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Hornback v. Commissioner of Social Security

United States District Court, W.D. Michigan, Southern Division

March 30, 2017

JOYCE ANN HORNBACK, Plaintiff,
v.
COMMISSIONER OF SOCIAL SECURITY, Defendant,

          OPINION

          ELLEN S. CARMODY United States Magistrate Judge.

         This is an action pursuant to Section 205(g) of the Social Security Act, 42 U.S.C. § 405(g), to review a final decision of the Commissioner of Social Security denying Plaintiff's claim for Disability Insurance Benefits (DIB) and Supplemental Security Income (SSI) under Titles II and XVI of the Social Security Act. The parties have agreed to proceed in this Court for all further proceedings, including an order of final judgment. (ECF No. 9.)

         Section 405(g) limits the Court to a review of the administrative record and provides that if the Commissioner's decision is supported by substantial evidence it shall be conclusive. The Commissioner has found that Plaintiff is not disabled within the meaning of the Act.

         STANDARD OF REVIEW

         The Court's jurisdiction is confined to a review of the Commissioner's decision and of the record made in the administrative hearing process. See Willbanks v. Sec'y of Health & Human Servs., 847 F.2d 301, 303 (6th Cir. 1988). The scope of judicial review in a social security case is limited to determining whether the Commissioner applied the proper legal standards in making her decision and whether there exists in the record substantial evidence supporting that decision. See Brainard v. Sec'y of Health & Human Servs., 889 F.2d 679, 681 (6th Cir. 1989). The Court may not conduct a de novo review of the case, resolve evidentiary conflicts, or decide questions of credibility. See Garner v. Heckler, 745 F.2d 383, 387 (6th Cir. 1984). It is the Commissioner who is charged with finding the facts relevant to an application for disability benefits, and her findings are conclusive provided they are supported by substantial evidence. See 42 U.S.C. § 405(g).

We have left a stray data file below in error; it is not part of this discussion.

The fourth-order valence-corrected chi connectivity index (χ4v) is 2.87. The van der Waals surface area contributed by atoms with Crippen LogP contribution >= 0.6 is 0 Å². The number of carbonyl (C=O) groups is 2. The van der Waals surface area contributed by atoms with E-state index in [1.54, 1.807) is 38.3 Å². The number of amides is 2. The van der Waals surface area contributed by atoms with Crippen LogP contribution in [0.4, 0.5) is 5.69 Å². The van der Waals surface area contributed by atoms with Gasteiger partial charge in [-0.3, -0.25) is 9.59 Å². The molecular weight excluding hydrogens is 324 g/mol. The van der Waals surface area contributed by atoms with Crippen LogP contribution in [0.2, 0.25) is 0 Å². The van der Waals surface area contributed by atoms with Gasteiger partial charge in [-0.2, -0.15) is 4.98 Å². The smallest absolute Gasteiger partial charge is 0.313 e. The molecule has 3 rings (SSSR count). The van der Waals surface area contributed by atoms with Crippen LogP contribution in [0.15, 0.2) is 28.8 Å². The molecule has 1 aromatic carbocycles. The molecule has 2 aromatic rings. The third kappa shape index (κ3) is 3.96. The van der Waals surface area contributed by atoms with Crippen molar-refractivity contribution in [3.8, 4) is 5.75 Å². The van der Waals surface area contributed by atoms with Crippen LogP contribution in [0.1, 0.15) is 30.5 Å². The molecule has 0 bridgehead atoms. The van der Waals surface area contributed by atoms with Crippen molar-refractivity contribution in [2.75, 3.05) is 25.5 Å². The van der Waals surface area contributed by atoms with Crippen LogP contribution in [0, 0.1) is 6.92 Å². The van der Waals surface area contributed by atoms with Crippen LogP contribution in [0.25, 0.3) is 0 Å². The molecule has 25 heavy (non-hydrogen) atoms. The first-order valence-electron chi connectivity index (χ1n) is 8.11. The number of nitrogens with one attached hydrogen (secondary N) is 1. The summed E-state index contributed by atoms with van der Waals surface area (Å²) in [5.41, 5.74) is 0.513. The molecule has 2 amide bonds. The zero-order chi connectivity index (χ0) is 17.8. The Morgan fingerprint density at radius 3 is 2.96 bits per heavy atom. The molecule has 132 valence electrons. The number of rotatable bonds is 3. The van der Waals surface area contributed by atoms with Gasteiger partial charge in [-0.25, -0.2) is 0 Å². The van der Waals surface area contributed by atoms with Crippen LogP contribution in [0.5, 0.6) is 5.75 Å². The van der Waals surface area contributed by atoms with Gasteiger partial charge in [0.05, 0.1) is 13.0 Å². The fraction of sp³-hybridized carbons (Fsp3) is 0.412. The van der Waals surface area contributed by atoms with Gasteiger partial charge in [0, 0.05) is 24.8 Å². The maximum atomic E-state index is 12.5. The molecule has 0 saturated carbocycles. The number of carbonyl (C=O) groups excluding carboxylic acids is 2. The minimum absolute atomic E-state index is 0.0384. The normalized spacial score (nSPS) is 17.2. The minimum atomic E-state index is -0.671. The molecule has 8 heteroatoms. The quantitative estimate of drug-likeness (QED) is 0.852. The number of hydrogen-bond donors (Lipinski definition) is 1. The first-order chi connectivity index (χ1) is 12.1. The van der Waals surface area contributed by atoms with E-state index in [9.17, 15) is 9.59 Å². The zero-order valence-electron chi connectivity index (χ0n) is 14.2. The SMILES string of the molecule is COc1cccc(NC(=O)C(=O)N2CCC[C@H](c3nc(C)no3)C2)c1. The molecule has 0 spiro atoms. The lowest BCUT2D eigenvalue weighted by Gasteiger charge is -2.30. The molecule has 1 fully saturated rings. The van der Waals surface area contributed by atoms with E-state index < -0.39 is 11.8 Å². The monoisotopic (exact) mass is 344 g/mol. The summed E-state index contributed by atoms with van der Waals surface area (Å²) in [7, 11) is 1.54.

Substantial evidence is more than a scintilla, but less than a preponderance. See Cohen v. Sec'y of Health & Human Servs., 964 F.2d 524, 528 (6th Cir. 1992) (citations omitted). It is such relevant evidence as a reasonable mind might accept as adequate to support a conclusion. See Richardson v. Perales, 402 U.S. 389, 401 (1971); Bogle v. Sullivan, 998 F.2d 342, 347 (6th Cir. 1993). In determining the substantiality of the evidence, the Court must consider the evidence on the record as a whole and take into account whatever evidence in the record fairly detracts from its weight. See Richardson v. Sec'y of Health & Human Servs., 735 F.2d 962, 963 (6th Cir. 1984). The substantial evidence standard presupposes the existence of a zone within which the decision maker can properly rule either way, without judicial interference. See Mullen v. Bowen, 800 F.2d 535, 545 (6th Cir. 1986) (citation omitted). This standard affords to the administrative decision maker considerable latitude, and indicates that a decision supported by substantial evidence will not be reversed simply because the evidence would have supported a contrary decision. See Bogle, 998 F.2d at 347; Mullen, 800 F.2d at 545.

         PROCEDURAL POSTURE

         Plaintiff was forty-eight years of age on the date of the ALJ's decision. (PageID.34, 189.) She completed her formal education after the tenth grade, and was previously employed as a cashier / checker. (PageID.171-172, 310.) Plaintiff applied for benefits on October 9, 2012, alleging disability beginning September 22, 2012, due to a thyroid disorder, double vision, and depression. (PageID.189, 297, 306.) Plaintiff's applications were denied on January 25, 2013, after which time she requested a hearing before an administrative law judge (ALJ). (PageID.275-285.) On November 12, 2013, Plaintiff appeared with her counsel before ALJ William Reamon for an administrative hearing at which time Plaintiff and a vocational expert (VE) testified. (PageID.54-116.) A supplemental hearing was held on August 14, 2014, with additional testimony offered by Plaintiff, a VE, and Dr. Jeffrey Horwitz, M.D., a non-examining medical expert. (PageID.117-185.) In a written decision dated August 29, 2014, the ALJ determined that Plaintiff was not disabled. (PageID.34-53.) On February 2, 2016, the Appeals Council declined to review the ALJ's decision, making it the Commissioner's final decision in the matter. (PageID.24-27.) Plaintiff subsequently initiated this action under 42 U.S.C. § 405(g).